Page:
The teaching of the Afghan march has benefited from the contributions of different actors, mainly in the French-speaking countries of Europe. An approach often adapted to mountain walking. In this regard, let us underline the important contribution of Danilo Zanin, who died in 2019, author of the book "I walk therefore I am" at Editions Mango.

"Afghan walking can be done anywhere, but it is obvious that the clean air of the countryside or mountains is better than that of the cities. However, I know many city dwellers who have left their cars for the Afghan march and tell me all the benefits. ”

Daniel Zanin, mountain instructor

The Afghan March in Quebec

Sylvie Alice Royer, who founded the Québec reference platform for teaching Afghan walking in 2014, Marche afghane Québec, is working with a team of instructors throughout Québec to help develop and spread the word. In addition to offering a comprehensive teaching on the technique and spirit of Afghan walking, MAQ offers as part of its teaching health capsules related to higher oxygenation.

After more than 30 years of practice, Sylvie Alice has developed a sensitive understanding of the potential of the Afghan march, which she readily refers to as "benevolent march". His book "La marche afghane pour tous" published in 2018 Éditions Thierry Souccar participates, in Quebec and in Europe, in the vitalization of the practice. Sylvie Alice teaches Afghan walking, trains instructors and organizes Afghan walking trips abroad in the wild, especially in the desert and jungle.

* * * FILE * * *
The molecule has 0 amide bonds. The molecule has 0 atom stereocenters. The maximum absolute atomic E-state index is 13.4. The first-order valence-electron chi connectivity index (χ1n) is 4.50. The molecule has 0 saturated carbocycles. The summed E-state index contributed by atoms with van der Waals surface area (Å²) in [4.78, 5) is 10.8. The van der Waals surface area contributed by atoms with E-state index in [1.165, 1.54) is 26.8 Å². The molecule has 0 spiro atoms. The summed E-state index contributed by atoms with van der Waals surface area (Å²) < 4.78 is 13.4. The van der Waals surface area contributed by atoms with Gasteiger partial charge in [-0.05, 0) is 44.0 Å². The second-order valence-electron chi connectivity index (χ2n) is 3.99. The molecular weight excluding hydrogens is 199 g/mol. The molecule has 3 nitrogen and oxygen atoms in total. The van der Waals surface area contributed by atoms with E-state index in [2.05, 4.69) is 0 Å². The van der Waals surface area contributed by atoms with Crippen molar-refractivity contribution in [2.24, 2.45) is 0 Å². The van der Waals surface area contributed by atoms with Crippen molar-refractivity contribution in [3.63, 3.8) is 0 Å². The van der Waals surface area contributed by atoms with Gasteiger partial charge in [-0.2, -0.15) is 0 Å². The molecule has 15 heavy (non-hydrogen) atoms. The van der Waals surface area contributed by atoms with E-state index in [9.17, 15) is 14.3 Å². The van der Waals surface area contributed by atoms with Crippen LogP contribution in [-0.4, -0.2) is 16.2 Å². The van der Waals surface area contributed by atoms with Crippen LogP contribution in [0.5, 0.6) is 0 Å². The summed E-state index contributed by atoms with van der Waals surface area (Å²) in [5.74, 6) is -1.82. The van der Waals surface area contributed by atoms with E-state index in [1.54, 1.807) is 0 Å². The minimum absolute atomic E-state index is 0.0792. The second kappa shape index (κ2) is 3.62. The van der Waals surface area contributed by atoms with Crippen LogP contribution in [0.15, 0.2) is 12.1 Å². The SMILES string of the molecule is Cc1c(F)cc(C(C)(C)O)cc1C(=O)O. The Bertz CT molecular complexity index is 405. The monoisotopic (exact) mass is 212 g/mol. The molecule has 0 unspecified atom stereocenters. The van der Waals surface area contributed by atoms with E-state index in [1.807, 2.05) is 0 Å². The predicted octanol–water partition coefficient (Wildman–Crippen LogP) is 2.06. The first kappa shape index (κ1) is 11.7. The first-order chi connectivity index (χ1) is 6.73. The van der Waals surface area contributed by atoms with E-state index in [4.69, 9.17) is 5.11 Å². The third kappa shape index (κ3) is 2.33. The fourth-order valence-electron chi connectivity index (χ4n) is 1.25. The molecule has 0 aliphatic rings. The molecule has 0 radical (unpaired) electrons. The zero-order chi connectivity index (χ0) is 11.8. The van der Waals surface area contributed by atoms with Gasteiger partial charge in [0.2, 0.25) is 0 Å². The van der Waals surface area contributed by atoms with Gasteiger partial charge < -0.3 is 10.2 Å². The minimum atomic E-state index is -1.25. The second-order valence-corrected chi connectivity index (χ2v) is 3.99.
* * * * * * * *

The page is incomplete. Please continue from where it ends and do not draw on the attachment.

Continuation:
The Afghan march is based on the principle of coordination of breathing to the rhythm of the steps. Breathing is done through the nose. Various rhythms are offered depending on the objectives of the walker and the different types of terrain. Easy and within reach, Afghan walking brings many physical and mental benefits through deep rhythmic breathing. Whether it is for a health practice, a sports objective or several days of hikes, Afghan walking is an effective tool.

"Afghan walking is not a technique, it is a daily way of life that engages the main driving forces of the body: lungs, heart, muscles, brain. Walking is not a gesture, it is an innate relationship with the body and its environment . A state of the living human. That's why walking engages the person in his or her own nature.

To walk is to affirm one's Being. When conscious breathing is associated with walking, we can say that we are connected to both heaven by breath and to earth by the will of our step. I gladly say to the people who follow my workshops that with the Afghan march, you "walk Afghan", you walk proud. In motion, the body finds its axis. He's self-righting. Belly and legs naturally tend their muscles. The thorax opens, confidant; the heart vibrates with the environment. We are present, unified. It is the art of walking towards oneself ".

Excerpt "The art of walking towards yourself", Sylvie Alice Royer


What fundamentally distinguishes Afghan walking from standard walking is synchronized breathing in steps. Respiratory consciousness, combined with deep nasal breathing, allows for a greater supply of oxygen from which flows a natural overoxygenation. Walking in Afghanistan allows to obtain all the benefits of walking, with an intensified ratio thanks to a higher oxygenation.

"Learning Afghan Walking"